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Retrospective correction: how far back do we go?


In 1990 a case report was published in which it was alleged that the use of a particular endotracheal tube had led to tracheal damage, requiring the child to have a tracheostomy and a tracheal reconstruction. This paper was from a specialist surgical unit, and a letter was subsequently received from the paediatricians who had cared for the baby at the referring hospital before and after the transfer to the surgical unit.


Scientifically meaningless research without consent


A private practitioner submitted a paper in which he had treated a series of patients without ethics committee approval. Many people would regard the treatment used as scientifically dubious. Furthermore, some of the patients had been treated with increasing doses of a new treatment that randomised controlled trials have shown to work. In effect, therefore, the study was a dosage study of the new treatment.


Duplicate submission of a paper


A paper concerning the prevention of coronary disease in primary care was received. This examined the practical consequences of following some recent national recommendations and suggested that the recommendations were unrealistic. A few weeks later another paper from the same authors was submitted, which the editor who first read it thought was probably an inadvertent duplicate submission of the same paper. On comparing the two papers, however, they were not identical.


The dubious scientist


A scientist wrote to a medical journal asking if it was interested in receiving an editorial from him. The editorial would criticise current HIV vaccine research. The scientist is the senior partner of a technology company, and he printed his company’s website in his communication to the journal.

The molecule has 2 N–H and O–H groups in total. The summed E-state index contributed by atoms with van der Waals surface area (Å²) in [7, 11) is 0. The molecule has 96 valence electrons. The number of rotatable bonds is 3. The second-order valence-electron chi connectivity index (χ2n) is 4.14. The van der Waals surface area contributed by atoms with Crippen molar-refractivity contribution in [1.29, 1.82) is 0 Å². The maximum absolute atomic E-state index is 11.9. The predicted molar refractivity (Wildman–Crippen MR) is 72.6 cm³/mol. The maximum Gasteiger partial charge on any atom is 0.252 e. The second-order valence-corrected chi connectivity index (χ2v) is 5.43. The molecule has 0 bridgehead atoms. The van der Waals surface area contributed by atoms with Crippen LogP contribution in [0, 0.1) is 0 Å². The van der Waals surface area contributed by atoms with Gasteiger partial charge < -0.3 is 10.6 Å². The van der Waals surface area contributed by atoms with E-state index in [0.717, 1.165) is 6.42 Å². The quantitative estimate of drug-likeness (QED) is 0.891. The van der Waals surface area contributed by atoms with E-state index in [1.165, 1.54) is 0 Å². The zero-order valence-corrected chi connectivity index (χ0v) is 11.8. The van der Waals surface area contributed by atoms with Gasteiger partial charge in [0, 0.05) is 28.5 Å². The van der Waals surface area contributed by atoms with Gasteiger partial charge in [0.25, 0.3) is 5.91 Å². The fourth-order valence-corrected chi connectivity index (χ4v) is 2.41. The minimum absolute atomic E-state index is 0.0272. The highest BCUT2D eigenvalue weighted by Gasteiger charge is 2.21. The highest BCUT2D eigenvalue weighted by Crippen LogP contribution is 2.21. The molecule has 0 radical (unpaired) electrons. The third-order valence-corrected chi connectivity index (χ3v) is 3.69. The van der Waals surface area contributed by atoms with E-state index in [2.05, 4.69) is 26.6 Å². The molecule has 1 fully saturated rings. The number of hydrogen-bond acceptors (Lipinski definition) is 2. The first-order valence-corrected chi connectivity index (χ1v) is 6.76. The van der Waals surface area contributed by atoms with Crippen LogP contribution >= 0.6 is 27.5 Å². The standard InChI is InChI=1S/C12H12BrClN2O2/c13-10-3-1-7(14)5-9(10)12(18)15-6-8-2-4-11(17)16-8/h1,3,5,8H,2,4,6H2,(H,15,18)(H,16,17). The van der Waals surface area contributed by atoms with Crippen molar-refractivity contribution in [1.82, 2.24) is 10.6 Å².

Reviewer submitting for publication material that had been removed from a paper he had reviewed


The paper was sent to two reviewers and published after modification. Between acceptance and publication, some modelling that had been included in the original paper was removed. Some time after publication one of the people who had reviewed the study submitted a letter for publication that included this model. The original authors were rather surprised by this and they sent us a letter pointing out that their original paper had included this material.


Research involving unethical animal experimentation


A manuscript was submitted which described an intervention that partially corrected the results in stress injury in an animal model. Two reviewers drew attention to the fact that the stress model used in these experiments would not be ethically acceptable in the UK.


Developing novel approaches to improve the assessment of absolute risk among patients with cardiovascular disease


The possibility of dual publication of two papers with almost identical titles and an identical list of authors emerged in the course of appointing a short-listing panel for an NHS award. The potential duplication was spotted in the publications list of an applicant for the award, who was not the first author on either paper. The editor of Journal A, in which one of the papers was in press, was a member of the awards short-listing panel.


Clinical misconduct(?), incidentally discovered


An author submitted a speculative article offering a new explanation for the aetiology of premenstrual syndrome, and a new suggestion for its treatment. The paper was wholly based on a priori reasoning, rather than evidence. It was rejected. The authors appealed, citing as evidence in favour of publishing their paper that they had had successful results treating two patients with the proposed medication—corticosteriods. The dose used was not stated.


The missing ethics committee and lack of written consent


A study that helps with the microbiological diagnosis of a clinical condition had been peer reviewed and accepted for publication when it was discovered that the study had no formal ethics committee approval and that the patients had given verbal rather than written consent.


Authorship dispute


An article was published with three authors’ names. Not all of the authors’ signatures had been included on the original submission letter. A complaint was lodged by Y, who said that X had submitted the paper without either his or Z’s consent or knowledge, and that there were several specific errors and omissions. Y then submitted a statement for publication in the journal dissociating himself from the published article.